Within the vast exhibition space found at Hauser & Wirth‘s Chelsea location, a single piece forcefully occupies the floor: “Tower.” Crafted from steel and painted a powerful black, the imposing sculpture delivers an architectural, skeletal sensory assault as it lays stretched across the ground. The artist behind the work, Monika Sosnowska, drew inspiration from the masterful works of German architect and designer Ludwig Mies van der Rohe—specifically, his iconic I-beam clad “Glass House” apartment buildings built along Chicago’s Lake Shore Drive.
“Tower” takes a step away from rational geometry. Instead, it curves and abstracts—at times entirely disfigured. There’s an element of recognition as if a toppled monument. And yet, the thought behind it stands transparent. Sosnowska actually begins her process on a very small scale, often with drawings that explore structure. All 110 feet of “Tower” were constructed as one whole piece, before being cut into over 50 parts for transport. Mies van der Rohe’s influence and his International Style trope do resonate from the work, but Sosnowska’s signature and her growing reputation for tackling architectural motifs hold true.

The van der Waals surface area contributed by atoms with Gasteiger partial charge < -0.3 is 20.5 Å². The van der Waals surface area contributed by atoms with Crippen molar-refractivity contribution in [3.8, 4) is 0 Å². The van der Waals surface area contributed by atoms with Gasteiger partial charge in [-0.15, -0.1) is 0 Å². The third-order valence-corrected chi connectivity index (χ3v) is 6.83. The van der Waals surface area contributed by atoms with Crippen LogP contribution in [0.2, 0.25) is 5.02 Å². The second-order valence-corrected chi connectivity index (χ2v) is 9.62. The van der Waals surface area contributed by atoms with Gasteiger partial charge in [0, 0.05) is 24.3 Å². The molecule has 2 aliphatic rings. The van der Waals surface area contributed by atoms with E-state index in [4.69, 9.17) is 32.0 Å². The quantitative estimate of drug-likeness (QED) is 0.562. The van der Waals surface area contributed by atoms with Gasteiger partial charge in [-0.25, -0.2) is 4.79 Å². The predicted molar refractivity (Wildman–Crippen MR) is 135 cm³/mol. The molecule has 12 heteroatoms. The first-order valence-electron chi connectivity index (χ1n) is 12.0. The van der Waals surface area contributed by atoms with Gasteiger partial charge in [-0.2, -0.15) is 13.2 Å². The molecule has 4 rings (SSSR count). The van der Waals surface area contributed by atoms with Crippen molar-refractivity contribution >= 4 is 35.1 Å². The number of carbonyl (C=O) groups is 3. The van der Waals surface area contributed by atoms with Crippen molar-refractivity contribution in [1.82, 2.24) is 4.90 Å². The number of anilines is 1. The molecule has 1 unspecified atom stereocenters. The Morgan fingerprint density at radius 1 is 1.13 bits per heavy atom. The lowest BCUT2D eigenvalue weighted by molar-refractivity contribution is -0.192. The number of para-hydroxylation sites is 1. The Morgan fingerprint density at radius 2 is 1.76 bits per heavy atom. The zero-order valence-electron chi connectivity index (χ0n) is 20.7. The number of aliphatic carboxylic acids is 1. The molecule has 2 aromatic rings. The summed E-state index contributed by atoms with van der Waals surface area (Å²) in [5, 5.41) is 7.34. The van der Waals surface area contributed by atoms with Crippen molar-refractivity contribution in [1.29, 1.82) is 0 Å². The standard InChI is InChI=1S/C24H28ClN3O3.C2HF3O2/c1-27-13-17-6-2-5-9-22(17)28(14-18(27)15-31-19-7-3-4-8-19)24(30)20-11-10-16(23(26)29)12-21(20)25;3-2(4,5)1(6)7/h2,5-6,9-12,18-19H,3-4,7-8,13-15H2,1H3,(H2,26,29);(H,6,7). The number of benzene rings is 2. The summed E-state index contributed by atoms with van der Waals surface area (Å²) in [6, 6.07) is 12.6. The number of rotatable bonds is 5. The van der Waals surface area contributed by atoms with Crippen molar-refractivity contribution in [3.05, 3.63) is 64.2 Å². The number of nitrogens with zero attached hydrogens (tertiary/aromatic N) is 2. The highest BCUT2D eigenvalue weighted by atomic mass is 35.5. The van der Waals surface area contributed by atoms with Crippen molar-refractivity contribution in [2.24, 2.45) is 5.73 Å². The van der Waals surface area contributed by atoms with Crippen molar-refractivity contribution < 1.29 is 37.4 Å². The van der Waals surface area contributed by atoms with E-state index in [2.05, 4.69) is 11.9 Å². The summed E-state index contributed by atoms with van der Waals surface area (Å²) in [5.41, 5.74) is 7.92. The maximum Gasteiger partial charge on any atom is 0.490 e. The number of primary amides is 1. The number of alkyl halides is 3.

According to Marc Payot, a partner at Hauser & Wirth, the gallery quickly recognized the value in something large-scale after Sosnowska proposed the idea. And, as a result, the piece is larger than any work they’ve done together before. “When we started discussion about this show,” Payot shares, “Monika came up with this idea and we agreed it would make for a fantastic piece. Within her work, there’s a continued pushing of practice.” Sosnowska built the piece specifically for the space. Payot personally describes his reaction to it—each time he sees it—as shifting. “It’s between architecture, an animal and an airplane. It’s beautiful, aggressive and poetic. It’s everything all in one,” he concludes. While it rests in a very large space, this one sculpture manages to command attention: from its tremendous visual scope to all the tiny details within.
“Tower” will be on show today, 5 September, through 25 October 2014 at Hauser & Wirth‘s downtown NYC location, 511 West 18th Street.
Images by Cool Hunting